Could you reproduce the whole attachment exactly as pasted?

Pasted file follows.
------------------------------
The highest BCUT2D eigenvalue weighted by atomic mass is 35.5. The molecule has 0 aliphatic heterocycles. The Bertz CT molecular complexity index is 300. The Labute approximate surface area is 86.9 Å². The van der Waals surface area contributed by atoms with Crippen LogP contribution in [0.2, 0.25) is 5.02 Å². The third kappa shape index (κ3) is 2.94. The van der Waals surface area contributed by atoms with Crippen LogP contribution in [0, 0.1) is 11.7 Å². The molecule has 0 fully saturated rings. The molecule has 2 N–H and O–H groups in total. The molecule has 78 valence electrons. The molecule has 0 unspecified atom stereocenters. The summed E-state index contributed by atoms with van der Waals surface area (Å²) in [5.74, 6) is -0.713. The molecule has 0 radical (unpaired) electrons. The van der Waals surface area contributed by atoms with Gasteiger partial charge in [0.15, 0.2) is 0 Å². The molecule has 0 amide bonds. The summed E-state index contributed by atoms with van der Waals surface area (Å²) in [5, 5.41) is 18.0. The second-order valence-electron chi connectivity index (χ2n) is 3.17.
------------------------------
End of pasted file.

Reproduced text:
The highest BCUT2D eigenvalue weighted by atomic mass is 35.5. The molecule has 0 aliphatic heterocycles. The Bertz CT molecular complexity index is 300. The Labute approximate surface area is 86.9 Å². The van der Waals surface area contributed by atoms with Crippen LogP contribution in [0.2, 0.25) is 5.02 Å². The third kappa shape index (κ3) is 2.94. The van der Waals surface area contributed by atoms with Crippen LogP contribution in [0, 0.1) is 11.7 Å². The molecule has 0 fully saturated rings. The molecule has 2 N–H and O–H groups in total. The molecule has 78 valence electrons. The molecule has 0 unspecified atom stereocenters. The summed E-state index contributed by atoms with van der Waals surface area (Å²) in [5.74, 6) is -0.713. The molecule has 0 radical (unpaired) electrons. The van der Waals surface area contributed by atoms with Gasteiger partial charge in [0.15, 0.2) is 0 Å². The molecule has 0 amide bonds. The summed E-state index contributed by atoms with van der Waals surface area (Å²) in [5, 5.41) is 18.0. The second-order valence-electron chi connectivity index (χ2n) is 3.17.